The problem is that without its content the museum is actually quite disorientating. There is no basis on which to choose one route or another and so the seeming speed on offer is compromised by the aimlessness of the journey. Staircases and walkways seem to branch off all over the place. It’s hard to tell how much of this is an embrace of connectivity and how much is decorative. Which raises the question of style. The MAXXI is a singular stylistic vision and so, delayed as it was, it is no wonder it feels strangely dated. Those sculptural staircases have a late-1990s aesthetic that you can imagine filed next to Marc Newson and Ron Arad in a compendium of late 20th-century design.
This stylistic ambition has led some observers to make casual allusions to the baroque (the New York Times’ analogy would mean that Hadid is to Berlusconi what Bernini was to Pope Urban VIII, but anyway). In the spiritual home of the baroque it is an easy reference but there is one crucial difference: there is no synthesis of media, and only if Hadid were to hang her own work here would she achieve it. That total environment will not be realised by installing the MAXXI’s collection of Richters, Kapoors and Clementes.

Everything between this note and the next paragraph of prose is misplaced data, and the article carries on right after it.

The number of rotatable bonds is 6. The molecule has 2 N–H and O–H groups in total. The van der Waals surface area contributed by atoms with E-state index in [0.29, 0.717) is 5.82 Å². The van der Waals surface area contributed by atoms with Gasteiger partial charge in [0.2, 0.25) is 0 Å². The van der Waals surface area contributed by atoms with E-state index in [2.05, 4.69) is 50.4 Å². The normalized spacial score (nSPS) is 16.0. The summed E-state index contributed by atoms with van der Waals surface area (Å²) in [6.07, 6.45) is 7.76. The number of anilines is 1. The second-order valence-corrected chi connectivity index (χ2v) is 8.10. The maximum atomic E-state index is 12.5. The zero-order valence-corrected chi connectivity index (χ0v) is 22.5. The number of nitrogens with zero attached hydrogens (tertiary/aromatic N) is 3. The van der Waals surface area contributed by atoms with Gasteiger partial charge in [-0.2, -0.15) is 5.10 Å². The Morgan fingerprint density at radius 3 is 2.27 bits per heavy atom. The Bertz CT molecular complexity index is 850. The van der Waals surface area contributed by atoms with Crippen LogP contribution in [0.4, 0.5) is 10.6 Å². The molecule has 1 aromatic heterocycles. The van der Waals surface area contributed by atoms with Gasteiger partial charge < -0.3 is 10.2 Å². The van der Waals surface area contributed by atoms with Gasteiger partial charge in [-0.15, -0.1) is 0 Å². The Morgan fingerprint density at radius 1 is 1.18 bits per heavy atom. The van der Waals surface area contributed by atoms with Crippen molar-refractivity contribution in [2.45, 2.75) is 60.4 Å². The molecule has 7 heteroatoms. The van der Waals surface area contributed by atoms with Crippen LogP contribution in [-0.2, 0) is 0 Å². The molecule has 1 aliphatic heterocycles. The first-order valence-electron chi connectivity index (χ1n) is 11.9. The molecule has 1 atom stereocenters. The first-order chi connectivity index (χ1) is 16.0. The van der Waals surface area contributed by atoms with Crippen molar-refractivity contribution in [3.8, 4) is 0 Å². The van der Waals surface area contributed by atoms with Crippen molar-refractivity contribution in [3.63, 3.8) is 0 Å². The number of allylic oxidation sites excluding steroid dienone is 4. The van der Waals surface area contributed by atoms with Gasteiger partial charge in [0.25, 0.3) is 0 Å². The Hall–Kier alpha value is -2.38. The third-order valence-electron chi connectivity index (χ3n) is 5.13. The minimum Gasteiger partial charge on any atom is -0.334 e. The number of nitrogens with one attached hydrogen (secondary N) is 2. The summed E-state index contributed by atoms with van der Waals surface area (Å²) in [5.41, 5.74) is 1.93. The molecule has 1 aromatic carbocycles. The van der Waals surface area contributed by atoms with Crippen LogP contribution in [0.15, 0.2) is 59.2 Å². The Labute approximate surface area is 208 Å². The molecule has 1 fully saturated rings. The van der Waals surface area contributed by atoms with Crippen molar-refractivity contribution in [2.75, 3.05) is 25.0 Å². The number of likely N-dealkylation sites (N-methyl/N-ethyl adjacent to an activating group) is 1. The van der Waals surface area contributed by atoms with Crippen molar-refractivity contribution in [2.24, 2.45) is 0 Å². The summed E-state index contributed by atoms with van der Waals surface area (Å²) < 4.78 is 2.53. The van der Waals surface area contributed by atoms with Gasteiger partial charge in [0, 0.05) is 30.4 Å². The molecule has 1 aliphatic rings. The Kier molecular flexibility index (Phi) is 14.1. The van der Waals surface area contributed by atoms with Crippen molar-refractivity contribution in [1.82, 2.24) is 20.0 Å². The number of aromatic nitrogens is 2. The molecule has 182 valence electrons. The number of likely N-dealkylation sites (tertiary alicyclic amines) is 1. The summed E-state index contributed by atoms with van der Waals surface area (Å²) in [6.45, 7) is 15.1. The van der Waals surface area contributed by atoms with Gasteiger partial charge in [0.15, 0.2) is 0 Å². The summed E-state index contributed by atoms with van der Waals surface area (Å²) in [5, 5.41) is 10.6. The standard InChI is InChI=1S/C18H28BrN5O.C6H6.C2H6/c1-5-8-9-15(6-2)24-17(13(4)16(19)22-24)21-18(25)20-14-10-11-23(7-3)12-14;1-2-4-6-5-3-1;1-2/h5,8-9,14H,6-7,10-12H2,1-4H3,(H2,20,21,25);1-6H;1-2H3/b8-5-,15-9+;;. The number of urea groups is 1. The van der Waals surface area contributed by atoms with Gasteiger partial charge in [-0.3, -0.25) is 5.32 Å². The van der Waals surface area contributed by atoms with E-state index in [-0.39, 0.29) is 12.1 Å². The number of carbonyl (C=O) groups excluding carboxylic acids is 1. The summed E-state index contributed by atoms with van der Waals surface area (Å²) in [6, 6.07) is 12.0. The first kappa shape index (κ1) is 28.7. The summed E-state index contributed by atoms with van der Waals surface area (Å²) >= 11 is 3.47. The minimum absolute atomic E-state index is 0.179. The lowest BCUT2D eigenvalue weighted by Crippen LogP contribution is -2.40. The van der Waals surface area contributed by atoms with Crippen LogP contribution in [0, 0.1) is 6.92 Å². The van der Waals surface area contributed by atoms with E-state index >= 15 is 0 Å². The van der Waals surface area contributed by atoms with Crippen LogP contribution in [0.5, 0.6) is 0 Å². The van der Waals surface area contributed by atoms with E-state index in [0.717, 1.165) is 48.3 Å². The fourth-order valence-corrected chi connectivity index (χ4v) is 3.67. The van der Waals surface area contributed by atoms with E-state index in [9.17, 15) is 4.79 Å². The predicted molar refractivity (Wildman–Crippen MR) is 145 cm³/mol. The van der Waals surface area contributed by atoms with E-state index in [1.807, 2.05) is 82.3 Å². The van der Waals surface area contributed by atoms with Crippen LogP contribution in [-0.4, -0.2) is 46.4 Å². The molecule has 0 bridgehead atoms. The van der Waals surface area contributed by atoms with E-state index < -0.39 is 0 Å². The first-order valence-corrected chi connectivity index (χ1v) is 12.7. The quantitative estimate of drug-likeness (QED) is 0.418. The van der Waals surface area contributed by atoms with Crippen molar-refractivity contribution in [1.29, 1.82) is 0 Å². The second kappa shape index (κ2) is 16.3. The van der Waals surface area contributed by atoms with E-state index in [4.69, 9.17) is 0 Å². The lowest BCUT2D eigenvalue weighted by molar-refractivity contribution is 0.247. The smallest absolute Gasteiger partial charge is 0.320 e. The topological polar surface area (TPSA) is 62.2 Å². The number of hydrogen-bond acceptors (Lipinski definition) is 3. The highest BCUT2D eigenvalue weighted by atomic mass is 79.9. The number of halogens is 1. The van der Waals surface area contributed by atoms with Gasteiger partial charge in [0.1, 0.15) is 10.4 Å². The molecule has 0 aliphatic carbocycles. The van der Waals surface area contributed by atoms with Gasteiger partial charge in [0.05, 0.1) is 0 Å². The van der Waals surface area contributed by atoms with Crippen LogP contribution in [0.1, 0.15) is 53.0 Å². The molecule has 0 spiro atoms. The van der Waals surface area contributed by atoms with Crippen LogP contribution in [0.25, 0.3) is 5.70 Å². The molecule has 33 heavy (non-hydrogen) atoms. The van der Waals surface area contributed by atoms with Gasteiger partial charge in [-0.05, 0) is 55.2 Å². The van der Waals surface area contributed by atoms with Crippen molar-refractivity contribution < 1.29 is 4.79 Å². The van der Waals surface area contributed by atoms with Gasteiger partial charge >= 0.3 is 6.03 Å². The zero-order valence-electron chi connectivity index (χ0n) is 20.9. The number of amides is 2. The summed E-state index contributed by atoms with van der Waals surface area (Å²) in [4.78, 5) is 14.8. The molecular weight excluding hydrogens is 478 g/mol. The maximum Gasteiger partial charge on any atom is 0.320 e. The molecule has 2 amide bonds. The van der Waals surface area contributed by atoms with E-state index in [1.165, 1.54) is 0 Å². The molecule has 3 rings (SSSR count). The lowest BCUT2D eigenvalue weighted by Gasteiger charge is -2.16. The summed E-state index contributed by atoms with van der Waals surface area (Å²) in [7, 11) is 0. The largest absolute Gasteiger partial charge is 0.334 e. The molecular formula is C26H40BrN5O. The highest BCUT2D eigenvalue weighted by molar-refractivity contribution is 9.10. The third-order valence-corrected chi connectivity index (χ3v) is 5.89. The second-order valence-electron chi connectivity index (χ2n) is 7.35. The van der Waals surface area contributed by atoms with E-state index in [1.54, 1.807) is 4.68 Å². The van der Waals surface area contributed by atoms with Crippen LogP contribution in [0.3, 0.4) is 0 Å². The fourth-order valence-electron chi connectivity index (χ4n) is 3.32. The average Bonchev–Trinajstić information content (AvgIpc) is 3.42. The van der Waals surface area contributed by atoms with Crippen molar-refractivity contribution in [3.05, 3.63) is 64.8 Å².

In many ways Hadid’s language of speed, her zooming and whooshing spaces, is still channelling an early 20th-century preoccupation. The MAXXI recalls the Architectural Fantasies of the Russian constructivist Iakov Chernikhov, an early hero of hers. The difference is that finally Hadid can turn such drawings into buildings – the streamlining of architecture has been slow to catch up. Or perhaps that’s an overstatement and really it is the streamlining of the museum that has taken so long. It would be interesting to hear from the MAXXI’s curators what the benefits of fluid space are to the display of art.